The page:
5. Tell the truth, or eventually someone will tell it for you.
6. Surround yourself with positive people who are going to push you toward greatness. Eliminate those who are trying to keep you from it.
7. Maturity is not when we start speaking about big things, it’s when we start understanding the small things.
8. Not forgiving is like drinking poison and expecting the other person to die
9. Age wrinkles the body. Quitting on your dreams wrinkles the soul.
10. The past can’t hurt you anymore – not unless you let it.
11. The path to our destination is not always a straight one. We go down the wrong one, we get lost, and we turn back. But maybe it doesn’t matter which road we embark on. Maybe what matters is that we embark.
12. You can grow stronger from the pain if you don’t let it destroy you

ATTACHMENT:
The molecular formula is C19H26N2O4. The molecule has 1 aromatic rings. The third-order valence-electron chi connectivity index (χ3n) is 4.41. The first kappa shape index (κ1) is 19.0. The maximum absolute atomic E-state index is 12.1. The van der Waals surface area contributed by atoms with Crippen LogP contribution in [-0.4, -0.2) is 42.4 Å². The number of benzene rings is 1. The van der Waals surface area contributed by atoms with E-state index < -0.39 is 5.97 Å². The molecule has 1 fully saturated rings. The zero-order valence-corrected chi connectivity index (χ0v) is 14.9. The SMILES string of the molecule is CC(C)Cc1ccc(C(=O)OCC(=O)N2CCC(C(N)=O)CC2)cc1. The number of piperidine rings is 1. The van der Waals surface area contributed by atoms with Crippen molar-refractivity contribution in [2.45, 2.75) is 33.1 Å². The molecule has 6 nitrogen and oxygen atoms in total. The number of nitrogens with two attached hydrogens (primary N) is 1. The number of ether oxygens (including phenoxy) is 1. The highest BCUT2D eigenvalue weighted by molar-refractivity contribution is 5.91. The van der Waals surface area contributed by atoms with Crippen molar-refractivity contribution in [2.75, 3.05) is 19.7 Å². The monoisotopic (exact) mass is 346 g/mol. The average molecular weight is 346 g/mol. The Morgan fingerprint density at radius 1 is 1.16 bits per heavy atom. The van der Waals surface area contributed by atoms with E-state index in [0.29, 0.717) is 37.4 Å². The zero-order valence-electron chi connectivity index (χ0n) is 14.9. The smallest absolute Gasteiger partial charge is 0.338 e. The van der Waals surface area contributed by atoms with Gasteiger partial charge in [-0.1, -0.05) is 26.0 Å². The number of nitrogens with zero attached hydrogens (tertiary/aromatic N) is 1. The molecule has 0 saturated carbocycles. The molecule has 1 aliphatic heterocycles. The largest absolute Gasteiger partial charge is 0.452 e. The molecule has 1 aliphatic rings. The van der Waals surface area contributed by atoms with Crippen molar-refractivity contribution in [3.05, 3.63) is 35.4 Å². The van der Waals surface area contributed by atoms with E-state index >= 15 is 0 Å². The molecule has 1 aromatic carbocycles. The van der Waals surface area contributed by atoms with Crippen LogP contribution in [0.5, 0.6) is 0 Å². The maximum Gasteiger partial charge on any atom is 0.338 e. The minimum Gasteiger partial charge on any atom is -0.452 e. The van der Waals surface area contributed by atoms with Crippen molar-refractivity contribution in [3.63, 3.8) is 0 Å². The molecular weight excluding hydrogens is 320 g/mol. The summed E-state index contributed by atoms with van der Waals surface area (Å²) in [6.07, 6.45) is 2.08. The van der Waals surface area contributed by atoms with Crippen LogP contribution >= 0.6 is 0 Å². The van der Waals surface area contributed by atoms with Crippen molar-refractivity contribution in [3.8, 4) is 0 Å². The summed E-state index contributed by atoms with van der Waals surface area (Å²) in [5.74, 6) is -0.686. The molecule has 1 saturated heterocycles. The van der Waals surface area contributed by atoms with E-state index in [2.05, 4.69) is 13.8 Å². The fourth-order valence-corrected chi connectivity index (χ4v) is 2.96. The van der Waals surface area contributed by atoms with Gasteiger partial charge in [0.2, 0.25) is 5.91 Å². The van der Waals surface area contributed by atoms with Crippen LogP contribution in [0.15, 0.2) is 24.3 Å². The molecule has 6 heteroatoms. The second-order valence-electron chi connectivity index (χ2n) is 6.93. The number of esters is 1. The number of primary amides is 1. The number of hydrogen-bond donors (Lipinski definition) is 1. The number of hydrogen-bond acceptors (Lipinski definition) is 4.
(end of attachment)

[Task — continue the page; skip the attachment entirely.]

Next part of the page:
13. The worst person to be around is the one who complains about everything and appreciates nothing. Avoid these people at all costs.
14. Live in such a way that if someone decided to speak badly of you, no one would believe it.
15. It’s your road, and yours alone. Others may walk it with you, but no one can walk it for you.
16. If someone can’t accept you at your worst, they don’t deserve you at your best.
17. The road to success is always under construction.
18. Never make a big decision when you’re angry, and never make a big promise when you’re overjoyed.
19. Don’t count the number of friends you have; count the number of friends you can count on.
20. Imperfections are important, and so are mistakes. You get to be good by learning from your mistakes and you get to be real by being imperfect.
21. Not trying is failing.
22. Being happy doesn’t always make us grateful, but being grateful will always make us happy
23. The only time you should look back is to see how far you’ve come.
24. When something bad happens you can either let it define you, let it destroy you, or you can let it strengthen you.
25. Good relationships are not just about the good times you share; it’s also about the obstacles you go through together, and the fact that you still say “I love you” in the end.